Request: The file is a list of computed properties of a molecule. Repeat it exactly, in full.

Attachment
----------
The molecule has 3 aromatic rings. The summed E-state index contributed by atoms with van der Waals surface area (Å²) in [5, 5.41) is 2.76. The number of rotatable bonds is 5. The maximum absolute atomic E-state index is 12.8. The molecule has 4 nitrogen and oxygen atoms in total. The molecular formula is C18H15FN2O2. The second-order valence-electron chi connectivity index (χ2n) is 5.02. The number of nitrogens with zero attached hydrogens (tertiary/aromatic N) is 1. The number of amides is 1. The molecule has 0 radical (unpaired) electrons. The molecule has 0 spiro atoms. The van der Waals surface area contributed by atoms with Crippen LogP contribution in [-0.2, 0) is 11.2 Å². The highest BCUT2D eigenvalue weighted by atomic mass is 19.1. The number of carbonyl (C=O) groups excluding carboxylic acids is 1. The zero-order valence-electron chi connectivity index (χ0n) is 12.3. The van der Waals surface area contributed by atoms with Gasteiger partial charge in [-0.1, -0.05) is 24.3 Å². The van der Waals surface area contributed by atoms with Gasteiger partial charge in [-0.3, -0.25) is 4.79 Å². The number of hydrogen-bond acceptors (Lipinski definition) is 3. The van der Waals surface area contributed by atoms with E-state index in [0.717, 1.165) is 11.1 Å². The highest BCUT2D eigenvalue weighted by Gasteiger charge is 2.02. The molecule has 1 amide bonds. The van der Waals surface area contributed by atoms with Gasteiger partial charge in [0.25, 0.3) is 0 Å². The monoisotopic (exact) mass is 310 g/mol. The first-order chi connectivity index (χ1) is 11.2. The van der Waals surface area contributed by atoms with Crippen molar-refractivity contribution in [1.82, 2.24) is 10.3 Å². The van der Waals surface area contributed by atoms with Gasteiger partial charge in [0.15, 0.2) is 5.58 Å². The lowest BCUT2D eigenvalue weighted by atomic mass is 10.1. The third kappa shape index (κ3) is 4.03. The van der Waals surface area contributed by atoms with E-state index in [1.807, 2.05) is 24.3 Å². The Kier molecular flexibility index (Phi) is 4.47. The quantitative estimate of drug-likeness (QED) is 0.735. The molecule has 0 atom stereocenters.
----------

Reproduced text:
The molecule has 3 aromatic rings. The summed E-state index contributed by atoms with van der Waals surface area (Å²) in [5, 5.41) is 2.76. The number of rotatable bonds is 5. The maximum absolute atomic E-state index is 12.8. The molecule has 4 nitrogen and oxygen atoms in total. The molecular formula is C18H15FN2O2. The second-order valence-electron chi connectivity index (χ2n) is 5.02. The number of nitrogens with zero attached hydrogens (tertiary/aromatic N) is 1. The number of amides is 1. The molecule has 0 radical (unpaired) electrons. The molecule has 0 spiro atoms. The van der Waals surface area contributed by atoms with Crippen LogP contribution in [-0.2, 0) is 11.2 Å². The highest BCUT2D eigenvalue weighted by atomic mass is 19.1. The number of carbonyl (C=O) groups excluding carboxylic acids is 1. The zero-order valence-electron chi connectivity index (χ0n) is 12.3. The van der Waals surface area contributed by atoms with Gasteiger partial charge in [-0.1, -0.05) is 24.3 Å². The van der Waals surface area contributed by atoms with Gasteiger partial charge in [-0.3, -0.25) is 4.79 Å². The number of hydrogen-bond acceptors (Lipinski definition) is 3. The van der Waals surface area contributed by atoms with E-state index in [0.717, 1.165) is 11.1 Å². The highest BCUT2D eigenvalue weighted by Gasteiger charge is 2.02. The molecule has 1 amide bonds. The van der Waals surface area contributed by atoms with Gasteiger partial charge in [0.25, 0.3) is 0 Å². The monoisotopic (exact) mass is 310 g/mol. The first-order chi connectivity index (χ1) is 11.2. The van der Waals surface area contributed by atoms with Crippen molar-refractivity contribution in [1.82, 2.24) is 10.3 Å². The van der Waals surface area contributed by atoms with Gasteiger partial charge in [0.15, 0.2) is 5.58 Å². The lowest BCUT2D eigenvalue weighted by atomic mass is 10.1. The third kappa shape index (κ3) is 4.03. The van der Waals surface area contributed by atoms with E-state index in [1.807, 2.05) is 24.3 Å². The Kier molecular flexibility index (Phi) is 4.47. The quantitative estimate of drug-likeness (QED) is 0.735. The molecule has 0 atom stereocenters.